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Detroit — When Gary Woodland stood on the first tee Wednesday morning at the Detroit Golf Club, nothing seemed out of the ordinary.

It was just after 7 a.m. and he was getting ready to play with his pro-am group ahead of Thursday’s start for the inaugural Rocket Mortgage Classic. It was like any other week, at any other PGA Tour event in any city in America.

Then, he heard it.

“2019 U.S. Open champion, Gary Woodland.”

“I was surprised on the first tee,” Woodland said. “I just wasn’t expecting to hear that. I was out there thinking about what kind of shot (I would hit).”

Woodland wasn’t expecting to hear it because there was never any reason for someone to say it. But after winning the U.S. Open at Pebble Beach nearly two weeks ago for his first major victory and fourth career PGA Tour title, there’s a lot changing in Woodland’s life.

After fending off Brooks Koepka’s bid for a three-peat in the U.S. Open, Woodland spent the first part of last week on a media blitz, hitting New York for a handful of appearances before finally making it home to South Florida by late Wednesday.

It was that moment when the whirlwind stopped, and Woodland started to appreciate what he had accomplished.

“Wednesday getting home I hadn’t seen my son,” Woodland said. “My son ran into my arms and that was – makes me emotional now thinking about it, but that was every bit as good as getting that trophy. I hadn’t seen him in two weeks, so that was special.

“And his birthday, I had a bunch of family come down. It was nice just to sit back, reflect, talk about the week before. I was glad I had a week off. I think it would have been a bit much to try to play last week for me. Being at home and just having my family there was really nice.”

That time will be even more valuable moving forward. As Jack Nicklaus said last week, Woodland’s life is about to change “dramatically” as a major champion, a fact he is starting to come to grips with this week.

On Tuesday, his planned 18-hole practice round became 9 after he spent more time than usual signing autographs. That was the case again on Wednesday and likely won’t change for quite some time.

Others who have experienced life after the first major have been quick with the advice.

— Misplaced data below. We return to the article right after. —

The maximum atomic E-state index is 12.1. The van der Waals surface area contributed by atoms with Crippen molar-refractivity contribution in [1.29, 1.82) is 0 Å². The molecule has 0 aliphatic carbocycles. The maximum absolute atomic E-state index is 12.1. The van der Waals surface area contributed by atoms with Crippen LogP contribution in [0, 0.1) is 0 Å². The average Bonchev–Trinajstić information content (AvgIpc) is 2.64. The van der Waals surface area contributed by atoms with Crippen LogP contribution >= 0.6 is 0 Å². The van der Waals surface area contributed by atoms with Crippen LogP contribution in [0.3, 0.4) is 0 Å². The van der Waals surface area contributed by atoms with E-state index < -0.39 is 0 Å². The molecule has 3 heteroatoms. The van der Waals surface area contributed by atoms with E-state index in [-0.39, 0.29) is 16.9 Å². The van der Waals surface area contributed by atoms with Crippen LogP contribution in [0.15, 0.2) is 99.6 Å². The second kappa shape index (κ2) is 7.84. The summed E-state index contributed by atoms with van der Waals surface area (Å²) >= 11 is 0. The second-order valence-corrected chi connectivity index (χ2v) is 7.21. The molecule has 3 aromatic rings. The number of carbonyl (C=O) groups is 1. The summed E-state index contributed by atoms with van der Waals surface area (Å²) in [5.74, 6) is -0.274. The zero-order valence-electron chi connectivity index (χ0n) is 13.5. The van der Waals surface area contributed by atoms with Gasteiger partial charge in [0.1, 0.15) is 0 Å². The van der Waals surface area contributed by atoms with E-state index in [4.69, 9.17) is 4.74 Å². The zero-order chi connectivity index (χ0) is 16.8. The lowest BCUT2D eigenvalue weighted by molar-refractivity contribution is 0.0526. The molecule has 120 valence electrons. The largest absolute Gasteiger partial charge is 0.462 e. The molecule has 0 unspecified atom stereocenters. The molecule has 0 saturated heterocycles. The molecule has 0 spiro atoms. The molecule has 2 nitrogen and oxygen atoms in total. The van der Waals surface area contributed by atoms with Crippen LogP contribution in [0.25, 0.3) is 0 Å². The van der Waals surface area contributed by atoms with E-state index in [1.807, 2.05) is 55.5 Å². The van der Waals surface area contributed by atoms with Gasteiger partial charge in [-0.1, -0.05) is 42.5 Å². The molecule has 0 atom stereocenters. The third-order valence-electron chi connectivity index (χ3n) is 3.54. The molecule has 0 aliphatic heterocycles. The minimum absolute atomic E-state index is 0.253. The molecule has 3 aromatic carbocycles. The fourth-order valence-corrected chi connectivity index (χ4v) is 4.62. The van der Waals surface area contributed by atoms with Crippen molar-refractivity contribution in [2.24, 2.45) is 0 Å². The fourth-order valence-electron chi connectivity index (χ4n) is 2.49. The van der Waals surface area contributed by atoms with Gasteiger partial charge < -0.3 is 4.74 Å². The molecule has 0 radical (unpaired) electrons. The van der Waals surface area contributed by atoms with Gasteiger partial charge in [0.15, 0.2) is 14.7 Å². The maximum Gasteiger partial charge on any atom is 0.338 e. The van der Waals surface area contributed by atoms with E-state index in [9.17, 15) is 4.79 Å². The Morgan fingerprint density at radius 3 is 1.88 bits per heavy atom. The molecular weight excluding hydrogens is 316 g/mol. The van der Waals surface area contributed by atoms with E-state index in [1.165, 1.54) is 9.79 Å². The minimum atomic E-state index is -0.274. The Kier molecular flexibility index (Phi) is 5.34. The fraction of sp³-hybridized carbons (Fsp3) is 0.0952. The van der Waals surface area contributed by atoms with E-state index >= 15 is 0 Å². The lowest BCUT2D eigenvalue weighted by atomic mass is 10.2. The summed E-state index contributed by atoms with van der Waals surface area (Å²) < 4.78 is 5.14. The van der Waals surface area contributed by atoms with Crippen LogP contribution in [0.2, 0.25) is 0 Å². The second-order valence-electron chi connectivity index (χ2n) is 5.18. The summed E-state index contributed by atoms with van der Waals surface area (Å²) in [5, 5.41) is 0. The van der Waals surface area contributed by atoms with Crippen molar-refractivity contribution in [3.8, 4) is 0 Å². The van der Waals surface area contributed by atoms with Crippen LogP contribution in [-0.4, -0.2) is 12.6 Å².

“I said, ‘You've got to learn the word ‘no,’” said Bubba Watson, who won the first of his two Masters titles in 2012. “There were some other people who reached out to him and said, ‘You've got to learn 'no' real fast.

“Six months will go by real fast, and if you don't say ‘no,’ you'll be tired. Six months from now he'll be exhausted. With two young kids in his life, he's got to watch it and make sure he saves his energy. But the word ‘no’ is going to be big because of sponsors, because of more fans, more people pulling at him, more tournaments pulling at him. You've just got to pace yourself.”

Pacing himself will be tough as his wife, Gabby, is expecting twin girls in August. With 2-year-old Jaxson at home, life is about to get even more hectic.

However, considering what the Woodlands have already been through, there seems to be little that can shake them. Gabby was pregnant with twins in 2017 when Woodland announced they had lost one baby to a miscarriage. Jaxson was born that summer and now the family is about to grow even as Woodland’s professional star is shining its brightest.

And he’s got plenty of support from his fellow Tour pros.

“(Winning the U.S. Open) was special obviously,” Rickie Fowler said, “as well as with what him and his wife, Gabby, have gone through with the first miscarriage and now she’s pregnant with twin girls. It’s cool for Gary. He’s a good guy, one of the most well-liked guys out here, for sure.”

While plenty of his fellow players are happy for Woodland, that doesn’t mean they won’t be trying to beat him. That means Woodland will have to quickly adapt to playing as a major champion. He’ll take the next two events off before heading early to Northern Ireland for the British Open in an effort to add to his major count.

After that, it’s back to Memphis for the St. Jude Invitational, the beginning of the FedEx Playoffs and finally the Tour Championship.

Woodland will try to manage it all while continuing to improve his game and managing life as a husband, father and golfing superstar.

“Obviously, there’s a lot to play for,” Woodland said. “Management of my time’s a big deal, still making sure I’m getting better, still making sure I’m seeing my coaches and doing the right things at home to prepare myself to come out here this week.”

He’s preparing himself this week to tackle the Donald Ross-designed course at Detroit Golf Club. It’s not overly long but the greens are firm with plenty of slope and the players have raved about it the past couple of days. They’re also looking forward to being part of the first-year event that has created a buzz around town.

For Woodland, who played college basketball before focusing on golf, it seems like the perfect place to make his debut as a major champion.

“It’s a great sports town,” Woodland said. “You’ve got four major sports downtown all right there, which is awesome. So it’s nice to have a golf tournament here as well and I think they’ll be out in full force this week. I’ve heard we’ll have some rowdy holes out there, so it should be fun.”

mcharboneau@detroitnews.com

Twitter: @mattcharboneau

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